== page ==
Thus, monks, a monk who is earnest cultivates and makes much of the seven limbs of wisdom.

 

§

 

iv. Ending in Nibbāna

[96.5] Just as, monks, of all starry bodies whatsoever
the radiance does not equal one-sixteenth part
of the radiance of the moon;
just as the moon is reckoned chief of them,
even so, monks, of all profitable conditions,
which are rooted in earnestness,
which join together in earnestness, —
of those conditions
earnestness is reckoned chief.

Of the earnest monk
it may be expected
that he will cultivate,
that he will make much of
the seven limbs of wisdom.

And how, monks,
does a monk who is earnest
cultivate
and make much of
the seven limbs of wisdom?

Herein a monk cultivates the limb of wisdom
that is mindfulness,
which flows to Nibbāna,
which slides to Nibbāna,
which tends to Nibbāna;

he cultivates the limb of wisdom
that is investigation of the Norm,
which flows to Nibbāna,
which slides to Nibbāna,
which tends to Nibbāna;

he cultivates the limb of wisdom
that is energy,
which flows to Nibbāna,
which slides to Nibbāna,
which tends to Nibbāna;

he cultivates the limb of wisdom
that is zest,
which flows to Nibbāna,
which slides to Nibbāna,
which tends to Nibbāna;

he cultivates the limb of wisdom
that is tranquillity,
which flows to Nibbāna,
which slides to Nibbāna,
which tends to Nibbāna;

he cultivates the limb of wisdom
that is concentration,
which flows to Nibbāna,
which slides to Nibbāna,
which tends to Nibbāna;

he cultivates the limb of wisdom
that is equanimity,
which flows to Nibbāna,
which slides to Nibbāna,
which tends to Nibbāna.

Thus, monks, a monk who is earnest
cultivates
and makes much of
the seven limbs of wisdom.

 


 

Sutta 97

Sun

i. Seclusion

[97.1] THUS have I heard:

Once the Exalted One was staying near Sāvatthī.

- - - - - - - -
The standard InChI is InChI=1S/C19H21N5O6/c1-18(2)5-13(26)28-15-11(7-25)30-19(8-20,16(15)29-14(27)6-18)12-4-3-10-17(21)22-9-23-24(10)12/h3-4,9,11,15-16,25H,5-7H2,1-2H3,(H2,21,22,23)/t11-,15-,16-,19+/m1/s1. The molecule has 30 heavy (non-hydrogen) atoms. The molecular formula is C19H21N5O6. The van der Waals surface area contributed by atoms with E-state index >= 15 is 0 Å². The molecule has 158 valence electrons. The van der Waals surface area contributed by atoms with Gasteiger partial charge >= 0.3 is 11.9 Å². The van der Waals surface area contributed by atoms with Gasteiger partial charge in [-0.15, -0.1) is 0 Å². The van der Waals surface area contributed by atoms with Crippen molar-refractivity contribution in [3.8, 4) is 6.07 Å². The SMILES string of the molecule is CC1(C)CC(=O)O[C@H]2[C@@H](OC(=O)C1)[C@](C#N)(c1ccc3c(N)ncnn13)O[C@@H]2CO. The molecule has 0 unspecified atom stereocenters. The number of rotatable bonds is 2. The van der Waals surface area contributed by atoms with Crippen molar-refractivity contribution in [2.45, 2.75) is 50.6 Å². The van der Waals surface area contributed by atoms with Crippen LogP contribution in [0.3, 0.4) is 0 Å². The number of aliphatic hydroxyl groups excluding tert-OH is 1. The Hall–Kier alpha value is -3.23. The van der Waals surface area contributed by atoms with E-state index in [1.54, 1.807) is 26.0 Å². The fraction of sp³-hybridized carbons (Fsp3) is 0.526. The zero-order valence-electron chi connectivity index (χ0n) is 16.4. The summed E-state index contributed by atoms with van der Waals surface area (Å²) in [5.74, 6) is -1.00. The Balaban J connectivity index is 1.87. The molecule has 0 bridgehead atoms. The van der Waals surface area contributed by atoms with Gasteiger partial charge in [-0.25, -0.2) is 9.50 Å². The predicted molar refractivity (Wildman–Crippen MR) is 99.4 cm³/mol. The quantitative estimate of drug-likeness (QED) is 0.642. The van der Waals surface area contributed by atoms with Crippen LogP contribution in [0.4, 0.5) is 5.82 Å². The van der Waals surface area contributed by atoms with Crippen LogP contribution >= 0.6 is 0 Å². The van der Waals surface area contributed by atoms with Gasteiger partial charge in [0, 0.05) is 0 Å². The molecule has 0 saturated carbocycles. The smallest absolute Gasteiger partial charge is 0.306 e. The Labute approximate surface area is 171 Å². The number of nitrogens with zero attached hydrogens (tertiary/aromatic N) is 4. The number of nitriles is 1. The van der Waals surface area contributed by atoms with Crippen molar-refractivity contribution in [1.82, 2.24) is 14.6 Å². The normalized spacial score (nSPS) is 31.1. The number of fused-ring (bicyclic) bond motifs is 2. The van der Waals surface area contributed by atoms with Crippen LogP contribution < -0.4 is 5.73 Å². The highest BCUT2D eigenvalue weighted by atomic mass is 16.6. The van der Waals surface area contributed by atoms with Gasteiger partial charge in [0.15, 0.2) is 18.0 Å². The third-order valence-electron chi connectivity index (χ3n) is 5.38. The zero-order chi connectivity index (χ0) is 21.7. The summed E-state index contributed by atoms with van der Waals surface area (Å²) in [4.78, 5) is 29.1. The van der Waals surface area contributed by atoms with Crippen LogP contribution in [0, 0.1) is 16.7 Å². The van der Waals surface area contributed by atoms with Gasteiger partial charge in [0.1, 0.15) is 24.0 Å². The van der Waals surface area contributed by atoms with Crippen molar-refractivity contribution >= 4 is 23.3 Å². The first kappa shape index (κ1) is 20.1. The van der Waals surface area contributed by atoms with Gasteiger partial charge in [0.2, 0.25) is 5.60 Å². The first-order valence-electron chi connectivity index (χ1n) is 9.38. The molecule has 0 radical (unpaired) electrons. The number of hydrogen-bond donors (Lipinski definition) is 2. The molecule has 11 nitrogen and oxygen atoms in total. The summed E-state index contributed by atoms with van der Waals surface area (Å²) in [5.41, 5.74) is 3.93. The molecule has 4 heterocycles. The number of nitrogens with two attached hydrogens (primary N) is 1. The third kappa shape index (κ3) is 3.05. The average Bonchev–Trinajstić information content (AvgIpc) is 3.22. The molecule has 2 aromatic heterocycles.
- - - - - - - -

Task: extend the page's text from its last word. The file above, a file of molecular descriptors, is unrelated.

Then the Exalted One addressed the monks,
saying:

"Monks."

"Yes, lord," replied those monks to the Exalted One.

The Exalted One said:

[97.2] Just as, monks, in the autumn season,
when the sky is opened up
and cleared of clouds,
the sun,
leaping up into the firmament,
drives away all darkness,
and shines
and burns
and flashes forth,
even so, monks, of all profitable conditions,
which are rooted in earnestness,
which join together in earnestness, —
of those conditions
earnestness is reckoned chief.

Of the earnest monk
it may be expected
that he will cultivate,
that he will make much of
the seven limbs of wisdom.

And how, monks,
does a monk who is earnest
cultivate
and make much of
the seven limbs of wisdom?

Herein a monk cultivates the limb of wisdom
that is mindfulness,
which is based on seclusion,
on dispassion,
on cessation,
which ends in self-surrender.

He cultivates the limb of wisdom
that is investigation of the Norm,
which is based on seclusion,
on dispassion,
on cessation,
which ends in self-surrender.

He cultivates the limb of wisdom
that is energy,
which is based on seclusion,
on dispassion,
on cessation,
which ends in self-surrender.

He cultivates the limb of wisdom
that is zest,
which is based on seclusion,
on dispassion,
on cessation,
which ends in self-surrender.

He cultivates the limb of wisdom
that is tranquillity,
which is based on seclusion,
on dispassion,
on cessation,
which ends in self-surrender.

He cultivates the limb of wisdom
that is concentration,
which is based on seclusion,
on dispassion,
on cessation,
which ends in self-surrender.

He cultivates the limb of wisdom
that is equanimity,
which is based on seclusion,
on dispassion,
on cessation,
which ends in self-surrender.

Thus, monks, a monk who is earnest
cultivates
and makes much of
the seven limbs of wisdom.

 

§

 

ii. Ending in Restraint of Passion

[97.3] Just as, monks, in the autumn season,
when the sky is opened up
and cleared of clouds,
the sun,
leaping up into the firmament,
drives away all darkness,
and shines
and burns
and flashes forth,
even so, monks, of all profitable conditions,
which are rooted in earnestness,
which join together in earnestness, —
of those conditions
earnestness is reckoned chief.

Of the earnest monk
it may be expected